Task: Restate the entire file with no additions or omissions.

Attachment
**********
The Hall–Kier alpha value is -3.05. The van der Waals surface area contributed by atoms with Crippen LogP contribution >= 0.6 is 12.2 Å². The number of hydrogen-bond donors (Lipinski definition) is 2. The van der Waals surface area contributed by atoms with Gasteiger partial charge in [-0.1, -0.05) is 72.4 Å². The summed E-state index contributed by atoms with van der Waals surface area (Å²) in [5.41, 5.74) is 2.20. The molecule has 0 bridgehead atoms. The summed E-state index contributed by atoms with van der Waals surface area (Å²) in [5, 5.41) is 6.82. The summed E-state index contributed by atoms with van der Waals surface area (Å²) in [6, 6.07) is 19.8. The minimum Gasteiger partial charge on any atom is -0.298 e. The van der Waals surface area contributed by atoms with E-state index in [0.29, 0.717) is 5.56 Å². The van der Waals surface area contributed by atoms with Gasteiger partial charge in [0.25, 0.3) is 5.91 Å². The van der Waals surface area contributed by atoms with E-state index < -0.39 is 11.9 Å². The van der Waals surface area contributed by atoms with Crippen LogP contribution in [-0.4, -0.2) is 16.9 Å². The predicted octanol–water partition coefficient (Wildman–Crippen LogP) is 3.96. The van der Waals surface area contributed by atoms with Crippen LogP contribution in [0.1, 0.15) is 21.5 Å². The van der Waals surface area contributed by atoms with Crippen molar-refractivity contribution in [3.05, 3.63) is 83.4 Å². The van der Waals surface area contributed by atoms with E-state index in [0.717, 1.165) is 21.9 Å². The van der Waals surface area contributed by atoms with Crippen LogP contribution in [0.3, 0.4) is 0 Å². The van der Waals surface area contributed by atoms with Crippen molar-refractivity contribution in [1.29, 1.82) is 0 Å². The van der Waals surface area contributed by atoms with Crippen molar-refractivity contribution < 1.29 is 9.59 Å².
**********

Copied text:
The Hall–Kier alpha value is -3.05. The van der Waals surface area contributed by atoms with Crippen LogP contribution >= 0.6 is 12.2 Å². The number of hydrogen-bond donors (Lipinski definition) is 2. The van der Waals surface area contributed by atoms with Gasteiger partial charge in [-0.1, -0.05) is 72.4 Å². The summed E-state index contributed by atoms with van der Waals surface area (Å²) in [5.41, 5.74) is 2.20. The molecule has 0 bridgehead atoms. The summed E-state index contributed by atoms with van der Waals surface area (Å²) in [5, 5.41) is 6.82. The summed E-state index contributed by atoms with van der Waals surface area (Å²) in [6, 6.07) is 19.8. The minimum Gasteiger partial charge on any atom is -0.298 e. The van der Waals surface area contributed by atoms with E-state index in [0.29, 0.717) is 5.56 Å². The van der Waals surface area contributed by atoms with Gasteiger partial charge in [0.25, 0.3) is 5.91 Å². The van der Waals surface area contributed by atoms with E-state index < -0.39 is 11.9 Å². The van der Waals surface area contributed by atoms with Crippen LogP contribution in [-0.4, -0.2) is 16.9 Å². The predicted octanol–water partition coefficient (Wildman–Crippen LogP) is 3.96. The van der Waals surface area contributed by atoms with Crippen LogP contribution in [0.1, 0.15) is 21.5 Å². The van der Waals surface area contributed by atoms with Crippen molar-refractivity contribution in [3.05, 3.63) is 83.4 Å². The van der Waals surface area contributed by atoms with E-state index in [0.717, 1.165) is 21.9 Å². The van der Waals surface area contributed by atoms with Crippen LogP contribution in [0.3, 0.4) is 0 Å². The van der Waals surface area contributed by atoms with Crippen molar-refractivity contribution in [1.29, 1.82) is 0 Å². The van der Waals surface area contributed by atoms with Crippen molar-refractivity contribution < 1.29 is 9.59 Å².